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Every website and computer application online—or off—gathers information on its users to send back to its programmers at some point, ostensibly for feedback to improve the program. However, far more information is gleaned by social media platforms to create a profile of each user in order to target them with advertising and information tailor-made to appeal to that user and to appeal to companies and organizations that may have an interest in that user.

Facebook is upfront about this practice in the interest of serving its customers, though it keeps secret the algorithms that make it possible, and it’s important to remember that Facebook’s customers include other internet companies with things to sell to third parties, including personal information. By compiling data from user profiles and preferences based on “likes” and “shares” and following users to other web pages, Facebook creates a substantial picture of its individual users.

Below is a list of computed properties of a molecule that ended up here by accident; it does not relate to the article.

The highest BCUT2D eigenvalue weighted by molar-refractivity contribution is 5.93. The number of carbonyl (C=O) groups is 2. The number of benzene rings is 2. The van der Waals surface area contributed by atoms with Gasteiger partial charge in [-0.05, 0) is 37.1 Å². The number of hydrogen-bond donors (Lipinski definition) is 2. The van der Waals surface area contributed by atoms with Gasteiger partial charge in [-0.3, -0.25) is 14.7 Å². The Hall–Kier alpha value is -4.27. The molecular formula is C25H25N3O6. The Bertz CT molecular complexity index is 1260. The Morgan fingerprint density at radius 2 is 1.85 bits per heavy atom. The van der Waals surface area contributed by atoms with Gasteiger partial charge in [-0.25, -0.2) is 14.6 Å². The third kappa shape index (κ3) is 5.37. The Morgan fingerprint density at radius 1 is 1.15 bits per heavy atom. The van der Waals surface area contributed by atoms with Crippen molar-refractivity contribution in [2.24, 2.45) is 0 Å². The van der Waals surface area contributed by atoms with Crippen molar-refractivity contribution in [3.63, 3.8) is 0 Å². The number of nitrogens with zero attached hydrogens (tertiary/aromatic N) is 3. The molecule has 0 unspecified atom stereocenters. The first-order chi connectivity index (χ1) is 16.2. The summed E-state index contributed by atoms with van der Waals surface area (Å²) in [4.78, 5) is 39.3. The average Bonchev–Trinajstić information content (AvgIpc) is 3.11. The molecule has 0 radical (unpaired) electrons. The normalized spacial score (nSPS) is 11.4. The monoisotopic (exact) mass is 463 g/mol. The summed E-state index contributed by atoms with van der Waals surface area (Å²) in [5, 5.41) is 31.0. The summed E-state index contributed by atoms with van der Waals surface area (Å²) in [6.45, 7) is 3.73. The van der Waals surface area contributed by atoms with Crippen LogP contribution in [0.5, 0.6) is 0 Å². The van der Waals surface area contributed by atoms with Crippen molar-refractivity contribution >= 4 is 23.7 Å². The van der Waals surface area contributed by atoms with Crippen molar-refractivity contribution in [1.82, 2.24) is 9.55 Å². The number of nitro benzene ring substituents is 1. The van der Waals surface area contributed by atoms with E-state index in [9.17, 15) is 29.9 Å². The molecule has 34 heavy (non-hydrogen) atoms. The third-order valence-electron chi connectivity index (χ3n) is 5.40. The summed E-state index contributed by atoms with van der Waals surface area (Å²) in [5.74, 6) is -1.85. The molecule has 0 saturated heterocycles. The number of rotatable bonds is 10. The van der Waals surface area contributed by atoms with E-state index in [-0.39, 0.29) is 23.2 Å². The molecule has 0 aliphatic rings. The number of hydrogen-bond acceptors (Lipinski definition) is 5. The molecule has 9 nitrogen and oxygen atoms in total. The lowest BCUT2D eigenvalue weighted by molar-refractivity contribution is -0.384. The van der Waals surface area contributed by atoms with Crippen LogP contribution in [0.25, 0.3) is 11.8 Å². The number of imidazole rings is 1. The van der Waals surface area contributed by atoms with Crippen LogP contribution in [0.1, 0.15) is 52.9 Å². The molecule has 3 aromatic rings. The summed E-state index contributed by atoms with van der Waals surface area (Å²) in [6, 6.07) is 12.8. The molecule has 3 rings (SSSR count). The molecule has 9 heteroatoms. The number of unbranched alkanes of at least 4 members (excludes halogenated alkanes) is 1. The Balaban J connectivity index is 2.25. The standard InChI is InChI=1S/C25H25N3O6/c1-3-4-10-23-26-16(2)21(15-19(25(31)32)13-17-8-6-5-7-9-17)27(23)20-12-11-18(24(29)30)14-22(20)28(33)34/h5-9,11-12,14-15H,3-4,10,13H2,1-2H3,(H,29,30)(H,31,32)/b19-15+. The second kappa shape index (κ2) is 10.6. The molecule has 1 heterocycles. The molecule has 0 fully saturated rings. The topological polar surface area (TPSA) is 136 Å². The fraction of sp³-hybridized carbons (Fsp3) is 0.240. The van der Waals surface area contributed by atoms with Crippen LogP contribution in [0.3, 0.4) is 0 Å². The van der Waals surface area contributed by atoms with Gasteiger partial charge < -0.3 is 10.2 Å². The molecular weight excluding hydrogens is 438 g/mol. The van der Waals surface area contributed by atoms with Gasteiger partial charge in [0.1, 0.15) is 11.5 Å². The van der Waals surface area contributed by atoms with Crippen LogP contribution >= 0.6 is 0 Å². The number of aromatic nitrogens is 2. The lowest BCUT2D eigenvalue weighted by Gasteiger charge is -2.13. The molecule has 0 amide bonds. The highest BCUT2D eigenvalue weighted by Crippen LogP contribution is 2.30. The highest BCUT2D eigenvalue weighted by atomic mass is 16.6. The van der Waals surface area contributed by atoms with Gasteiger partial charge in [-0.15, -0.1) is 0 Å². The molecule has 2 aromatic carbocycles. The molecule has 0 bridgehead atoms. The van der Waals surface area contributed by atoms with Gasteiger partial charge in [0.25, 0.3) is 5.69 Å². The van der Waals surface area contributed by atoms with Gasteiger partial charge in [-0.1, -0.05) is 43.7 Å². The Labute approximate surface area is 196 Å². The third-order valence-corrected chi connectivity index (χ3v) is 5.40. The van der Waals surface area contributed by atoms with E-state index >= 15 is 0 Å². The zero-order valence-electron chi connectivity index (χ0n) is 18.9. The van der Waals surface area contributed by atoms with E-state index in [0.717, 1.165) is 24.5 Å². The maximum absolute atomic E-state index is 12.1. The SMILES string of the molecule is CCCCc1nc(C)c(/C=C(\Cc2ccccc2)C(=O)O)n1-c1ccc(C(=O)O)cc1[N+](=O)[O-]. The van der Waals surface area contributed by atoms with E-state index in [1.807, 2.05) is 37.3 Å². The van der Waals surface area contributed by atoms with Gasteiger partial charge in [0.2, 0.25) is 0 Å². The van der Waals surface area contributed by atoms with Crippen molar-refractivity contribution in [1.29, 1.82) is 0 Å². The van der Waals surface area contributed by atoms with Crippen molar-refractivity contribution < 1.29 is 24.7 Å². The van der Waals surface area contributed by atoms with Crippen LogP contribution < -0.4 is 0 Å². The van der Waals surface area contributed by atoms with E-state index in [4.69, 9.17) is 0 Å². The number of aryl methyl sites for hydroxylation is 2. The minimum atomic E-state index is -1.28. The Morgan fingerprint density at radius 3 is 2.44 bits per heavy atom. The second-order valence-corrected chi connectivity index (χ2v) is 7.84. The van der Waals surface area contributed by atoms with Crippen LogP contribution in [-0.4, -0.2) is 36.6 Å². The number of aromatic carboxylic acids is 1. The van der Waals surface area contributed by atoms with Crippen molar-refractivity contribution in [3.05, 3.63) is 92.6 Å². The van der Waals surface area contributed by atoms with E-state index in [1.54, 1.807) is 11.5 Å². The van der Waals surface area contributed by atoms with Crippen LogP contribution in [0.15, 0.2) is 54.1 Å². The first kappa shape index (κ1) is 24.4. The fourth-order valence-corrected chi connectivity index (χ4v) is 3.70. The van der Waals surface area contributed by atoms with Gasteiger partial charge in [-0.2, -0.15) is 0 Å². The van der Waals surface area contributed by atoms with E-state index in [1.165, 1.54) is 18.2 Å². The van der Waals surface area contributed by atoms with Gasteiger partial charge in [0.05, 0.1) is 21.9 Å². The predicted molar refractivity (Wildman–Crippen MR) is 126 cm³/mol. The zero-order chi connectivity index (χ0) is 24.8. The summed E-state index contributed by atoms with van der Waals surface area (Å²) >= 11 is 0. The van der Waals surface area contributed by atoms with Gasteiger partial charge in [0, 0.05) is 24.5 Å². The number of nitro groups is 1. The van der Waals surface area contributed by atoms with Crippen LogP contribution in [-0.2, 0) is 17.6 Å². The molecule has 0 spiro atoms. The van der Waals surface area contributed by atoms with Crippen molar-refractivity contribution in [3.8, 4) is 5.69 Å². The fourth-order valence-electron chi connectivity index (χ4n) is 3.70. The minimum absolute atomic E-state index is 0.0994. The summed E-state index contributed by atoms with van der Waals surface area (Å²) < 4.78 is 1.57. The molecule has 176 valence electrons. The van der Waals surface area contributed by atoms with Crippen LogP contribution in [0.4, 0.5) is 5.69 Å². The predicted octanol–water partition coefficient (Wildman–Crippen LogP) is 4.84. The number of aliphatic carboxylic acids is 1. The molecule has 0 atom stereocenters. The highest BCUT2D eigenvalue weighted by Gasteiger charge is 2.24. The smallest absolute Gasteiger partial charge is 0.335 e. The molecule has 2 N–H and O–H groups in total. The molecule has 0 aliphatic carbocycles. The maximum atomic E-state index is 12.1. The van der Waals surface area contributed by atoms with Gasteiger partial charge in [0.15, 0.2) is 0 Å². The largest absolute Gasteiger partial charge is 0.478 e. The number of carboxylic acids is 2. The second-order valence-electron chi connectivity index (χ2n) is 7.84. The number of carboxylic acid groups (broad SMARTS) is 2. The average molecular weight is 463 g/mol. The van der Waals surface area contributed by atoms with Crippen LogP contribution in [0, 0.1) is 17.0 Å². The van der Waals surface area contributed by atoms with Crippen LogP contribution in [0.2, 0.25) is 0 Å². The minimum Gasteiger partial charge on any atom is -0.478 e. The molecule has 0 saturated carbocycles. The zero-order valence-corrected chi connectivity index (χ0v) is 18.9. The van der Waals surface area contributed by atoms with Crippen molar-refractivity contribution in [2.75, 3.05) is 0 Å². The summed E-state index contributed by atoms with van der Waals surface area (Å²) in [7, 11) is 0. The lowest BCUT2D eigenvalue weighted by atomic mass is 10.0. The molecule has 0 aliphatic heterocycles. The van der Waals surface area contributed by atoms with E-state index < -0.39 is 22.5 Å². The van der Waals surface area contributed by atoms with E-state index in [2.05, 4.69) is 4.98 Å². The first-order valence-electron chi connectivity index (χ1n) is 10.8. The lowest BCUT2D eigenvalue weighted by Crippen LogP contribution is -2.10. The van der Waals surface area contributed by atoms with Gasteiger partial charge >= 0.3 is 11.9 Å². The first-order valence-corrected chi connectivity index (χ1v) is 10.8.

Ever “like” a recipe a friend posted, only to be bombarded with similar food ads on nearly every other website you visit for a month? There’s a reason for that.

Whether an unwarranted intrusion or the price of convenience (“Siri, what good restaurants are near me right now?”), Facebook and other social media companies make it possible to limit the amount of personal data they collect from individuals and provide guides on how to do so.

If someone doesn’t want a company in Silicon Valley or Beijing, for that matter, to collect and trade on their habits, like what you like to drink, where and with whom, locations and preferences, it is possible to reduce the flow of that information. Web browsers and smart phones likewise allow users to customize their search options. Third-party so-called “stealth” programs can further reduce a user’s digital footprint by somewhat obscuring the trail.

But, for the average person, the only way to stop being followed is not to log on.

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